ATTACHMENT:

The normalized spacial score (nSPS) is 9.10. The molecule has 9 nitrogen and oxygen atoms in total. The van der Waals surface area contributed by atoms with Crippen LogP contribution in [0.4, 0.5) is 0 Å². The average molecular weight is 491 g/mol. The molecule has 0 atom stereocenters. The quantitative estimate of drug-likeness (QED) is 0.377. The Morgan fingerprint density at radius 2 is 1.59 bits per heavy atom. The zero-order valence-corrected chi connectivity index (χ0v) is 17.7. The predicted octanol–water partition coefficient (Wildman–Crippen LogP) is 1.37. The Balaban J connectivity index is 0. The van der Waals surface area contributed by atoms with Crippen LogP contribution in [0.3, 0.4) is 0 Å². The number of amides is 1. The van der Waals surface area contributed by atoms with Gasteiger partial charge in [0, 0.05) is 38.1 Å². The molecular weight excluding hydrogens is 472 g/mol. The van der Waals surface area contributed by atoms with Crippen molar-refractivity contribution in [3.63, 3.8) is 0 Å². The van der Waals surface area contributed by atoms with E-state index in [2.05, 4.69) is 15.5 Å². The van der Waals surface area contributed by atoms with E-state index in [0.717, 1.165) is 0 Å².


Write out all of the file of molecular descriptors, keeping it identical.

The normalized spacial score (nSPS) is 9.10. The molecule has 9 nitrogen and oxygen atoms in total. The van der Waals surface area contributed by atoms with Crippen LogP contribution in [0.4, 0.5) is 0 Å². The average molecular weight is 491 g/mol. The molecule has 0 atom stereocenters. The quantitative estimate of drug-likeness (QED) is 0.377. The Morgan fingerprint density at radius 2 is 1.59 bits per heavy atom. The zero-order valence-corrected chi connectivity index (χ0v) is 17.7. The predicted octanol–water partition coefficient (Wildman–Crippen LogP) is 1.37. The Balaban J connectivity index is 0. The van der Waals surface area contributed by atoms with Crippen LogP contribution in [0.3, 0.4) is 0 Å². The number of amides is 1. The van der Waals surface area contributed by atoms with Gasteiger partial charge in [0, 0.05) is 38.1 Å². The molecular weight excluding hydrogens is 472 g/mol. The van der Waals surface area contributed by atoms with Crippen molar-refractivity contribution in [3.63, 3.8) is 0 Å². The van der Waals surface area contributed by atoms with E-state index in [2.05, 4.69) is 15.5 Å². The van der Waals surface area contributed by atoms with E-state index in [0.717, 1.165) is 0 Å².